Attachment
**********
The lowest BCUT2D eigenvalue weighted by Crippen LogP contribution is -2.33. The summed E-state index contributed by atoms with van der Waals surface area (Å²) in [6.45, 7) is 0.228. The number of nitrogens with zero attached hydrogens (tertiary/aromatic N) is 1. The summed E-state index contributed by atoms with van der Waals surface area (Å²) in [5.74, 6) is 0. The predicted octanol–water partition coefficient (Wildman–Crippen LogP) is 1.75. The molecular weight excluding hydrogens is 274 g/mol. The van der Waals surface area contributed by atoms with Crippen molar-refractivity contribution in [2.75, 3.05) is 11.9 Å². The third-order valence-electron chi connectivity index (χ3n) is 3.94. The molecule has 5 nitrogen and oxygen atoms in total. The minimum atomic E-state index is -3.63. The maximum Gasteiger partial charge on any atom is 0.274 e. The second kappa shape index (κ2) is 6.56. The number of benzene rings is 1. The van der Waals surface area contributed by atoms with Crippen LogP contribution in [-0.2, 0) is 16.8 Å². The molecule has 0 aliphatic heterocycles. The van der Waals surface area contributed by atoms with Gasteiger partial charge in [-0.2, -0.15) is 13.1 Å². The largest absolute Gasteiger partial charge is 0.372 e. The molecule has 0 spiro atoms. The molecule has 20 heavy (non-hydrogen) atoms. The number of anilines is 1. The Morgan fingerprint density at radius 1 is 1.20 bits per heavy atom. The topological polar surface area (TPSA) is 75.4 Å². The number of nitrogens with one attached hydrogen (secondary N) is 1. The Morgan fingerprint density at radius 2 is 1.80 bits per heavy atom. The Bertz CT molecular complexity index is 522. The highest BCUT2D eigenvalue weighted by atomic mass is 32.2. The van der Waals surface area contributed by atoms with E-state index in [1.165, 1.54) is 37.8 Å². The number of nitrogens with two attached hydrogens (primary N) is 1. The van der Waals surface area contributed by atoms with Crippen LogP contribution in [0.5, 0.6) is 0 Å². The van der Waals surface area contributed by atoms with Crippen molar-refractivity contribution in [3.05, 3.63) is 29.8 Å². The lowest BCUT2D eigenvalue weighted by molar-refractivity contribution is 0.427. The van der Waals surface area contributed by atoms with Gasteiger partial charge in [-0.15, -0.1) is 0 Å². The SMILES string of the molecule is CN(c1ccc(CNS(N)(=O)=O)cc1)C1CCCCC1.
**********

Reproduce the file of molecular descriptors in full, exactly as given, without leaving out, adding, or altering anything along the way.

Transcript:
The lowest BCUT2D eigenvalue weighted by Crippen LogP contribution is -2.33. The summed E-state index contributed by atoms with van der Waals surface area (Å²) in [6.45, 7) is 0.228. The number of nitrogens with zero attached hydrogens (tertiary/aromatic N) is 1. The summed E-state index contributed by atoms with van der Waals surface area (Å²) in [5.74, 6) is 0. The predicted octanol–water partition coefficient (Wildman–Crippen LogP) is 1.75. The molecular weight excluding hydrogens is 274 g/mol. The van der Waals surface area contributed by atoms with Crippen molar-refractivity contribution in [2.75, 3.05) is 11.9 Å². The third-order valence-electron chi connectivity index (χ3n) is 3.94. The molecule has 5 nitrogen and oxygen atoms in total. The minimum atomic E-state index is -3.63. The maximum Gasteiger partial charge on any atom is 0.274 e. The second kappa shape index (κ2) is 6.56. The number of benzene rings is 1. The van der Waals surface area contributed by atoms with Crippen LogP contribution in [-0.2, 0) is 16.8 Å². The molecule has 0 aliphatic heterocycles. The van der Waals surface area contributed by atoms with Gasteiger partial charge in [-0.2, -0.15) is 13.1 Å². The largest absolute Gasteiger partial charge is 0.372 e. The molecule has 0 spiro atoms. The molecule has 20 heavy (non-hydrogen) atoms. The number of anilines is 1. The Morgan fingerprint density at radius 1 is 1.20 bits per heavy atom. The topological polar surface area (TPSA) is 75.4 Å². The number of nitrogens with one attached hydrogen (secondary N) is 1. The Morgan fingerprint density at radius 2 is 1.80 bits per heavy atom. The Bertz CT molecular complexity index is 522. The highest BCUT2D eigenvalue weighted by atomic mass is 32.2. The van der Waals surface area contributed by atoms with E-state index in [1.165, 1.54) is 37.8 Å². The number of nitrogens with two attached hydrogens (primary N) is 1. The van der Waals surface area contributed by atoms with Crippen LogP contribution in [0.5, 0.6) is 0 Å². The van der Waals surface area contributed by atoms with Crippen molar-refractivity contribution in [3.05, 3.63) is 29.8 Å². The lowest BCUT2D eigenvalue weighted by molar-refractivity contribution is 0.427. The van der Waals surface area contributed by atoms with Gasteiger partial charge in [-0.15, -0.1) is 0 Å². The SMILES string of the molecule is CN(c1ccc(CNS(N)(=O)=O)cc1)C1CCCCC1.